New FDI negative list out next month

July 14, 2017 at 13:30

New FDI negative list out next month

By Elijah Joseph C. Tubayan | Posted on July 13, 2017


THE GOVERNMENT expects to issue its 11th foreign investment negative list (FINL) next month, an economic manager and close associate of President Rodrigo R. Duterte said late last Tuesday.

“By about the middle of next month,” Finance Secretary Carlos G. Dominguez III told reporters in Makati City when asked when investors can expect the update on sectors and economic activities where foreign participation is restricted.

“We are waiting for the comments of everybody, and from there we will move ahead with the revision of that negative list,” he said, adding that the review began in May, as announced in a briefing for businessmen in Tokyo in October last year.

Mr. Dominguez had said then that the government “will be opening areas to investments that have been administratively limited, and this will be done in May 2017.”

It will be recalled that the existing 10th FINL — issued on May 29, 2015 — was little-changed from previous versions since the Constitution identifies activities and sectors like public utilities and mass media where foreign participation is prohibited.

“We are looking at that very closely… we have to get a consensus of all the members of the economic team of the Cabinet,” Mr. Dominguez said.

Socioeconomic Planning Secretary Ernesto M. Pernia told reporters separately at the National Economic and Development Authority (NEDA) headquarters in Pasig City on Monday that economic managers are looking where foreign ownership restrictions can be relaxed without legislation.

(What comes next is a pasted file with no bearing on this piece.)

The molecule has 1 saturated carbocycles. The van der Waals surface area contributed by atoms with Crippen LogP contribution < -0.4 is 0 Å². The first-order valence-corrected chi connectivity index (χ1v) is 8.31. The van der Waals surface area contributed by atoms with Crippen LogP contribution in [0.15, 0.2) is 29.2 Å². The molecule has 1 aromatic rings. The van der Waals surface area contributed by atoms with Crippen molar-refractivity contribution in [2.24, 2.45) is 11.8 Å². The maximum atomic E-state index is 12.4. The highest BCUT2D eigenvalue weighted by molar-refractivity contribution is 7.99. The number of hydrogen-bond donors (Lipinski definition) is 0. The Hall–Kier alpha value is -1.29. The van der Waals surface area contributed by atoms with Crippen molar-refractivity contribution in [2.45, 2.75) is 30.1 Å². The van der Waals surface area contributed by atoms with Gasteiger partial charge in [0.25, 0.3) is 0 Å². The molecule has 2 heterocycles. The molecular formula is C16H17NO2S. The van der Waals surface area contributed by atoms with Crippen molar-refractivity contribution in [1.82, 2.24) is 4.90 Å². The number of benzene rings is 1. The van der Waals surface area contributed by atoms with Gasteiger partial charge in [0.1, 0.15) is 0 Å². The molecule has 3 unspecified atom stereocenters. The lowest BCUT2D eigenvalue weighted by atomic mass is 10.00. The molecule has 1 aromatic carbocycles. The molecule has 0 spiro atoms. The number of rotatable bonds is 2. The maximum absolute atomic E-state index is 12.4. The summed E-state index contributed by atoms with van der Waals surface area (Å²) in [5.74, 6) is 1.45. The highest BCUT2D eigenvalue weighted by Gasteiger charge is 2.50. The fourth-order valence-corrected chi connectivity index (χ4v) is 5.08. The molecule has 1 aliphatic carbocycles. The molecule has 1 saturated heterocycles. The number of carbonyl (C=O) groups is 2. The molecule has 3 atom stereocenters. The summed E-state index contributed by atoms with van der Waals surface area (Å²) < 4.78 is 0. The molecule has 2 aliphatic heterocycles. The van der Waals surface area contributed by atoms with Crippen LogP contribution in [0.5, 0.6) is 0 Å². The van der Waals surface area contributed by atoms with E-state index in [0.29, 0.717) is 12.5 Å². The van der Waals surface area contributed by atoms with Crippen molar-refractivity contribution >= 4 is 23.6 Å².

“The President’s preference is up to 70% foreign ownership and 30% local ownership for utilities,” Mr. Pernia told reporters on Monday at the NEDA headquarters in Pasig City.

Mr. Dominguez said the administration will explore relaxation of such restrictions “provided it’s allowed by law and the Constitution.”

“The only limitation we have there is… what is legislated and what is in the Constitution: that is the only limit because we’re only reviewing those things that can be done administratively.”

Mr. Pernia added that the Executive may also ask Congress to revise relevant laws without touching the Constitution, whose amendment involves a tedious process.

“There’s a move to revise the Public Service Act so that utilities, telecommunications, can be redefined so that they will not be in negative list,” Mr. Pernia said, referring to the outdated Commonwealth Act No. 146 of 1936 and subsequent amendments.

Mr. Dominguez said the proposal under House Bill No. 4389, authored by former president and now House Deputy Speaker Rep. Gloria M. Arroyo of Pampanga’s second district, “is a pretty interesting bill.”

“If you change the definition… what a public utility is… then you might be able to open (that sector),” Mr. Dominguez said.

“We… look forward to the FINL becoming more positive by being less negative,” John D. Forbes, senior adviser of the American Chamber of Commerce of the Philippines, said in a mobile phone message.

“We look forward to further shortening of the list, especially in the public services sector.”


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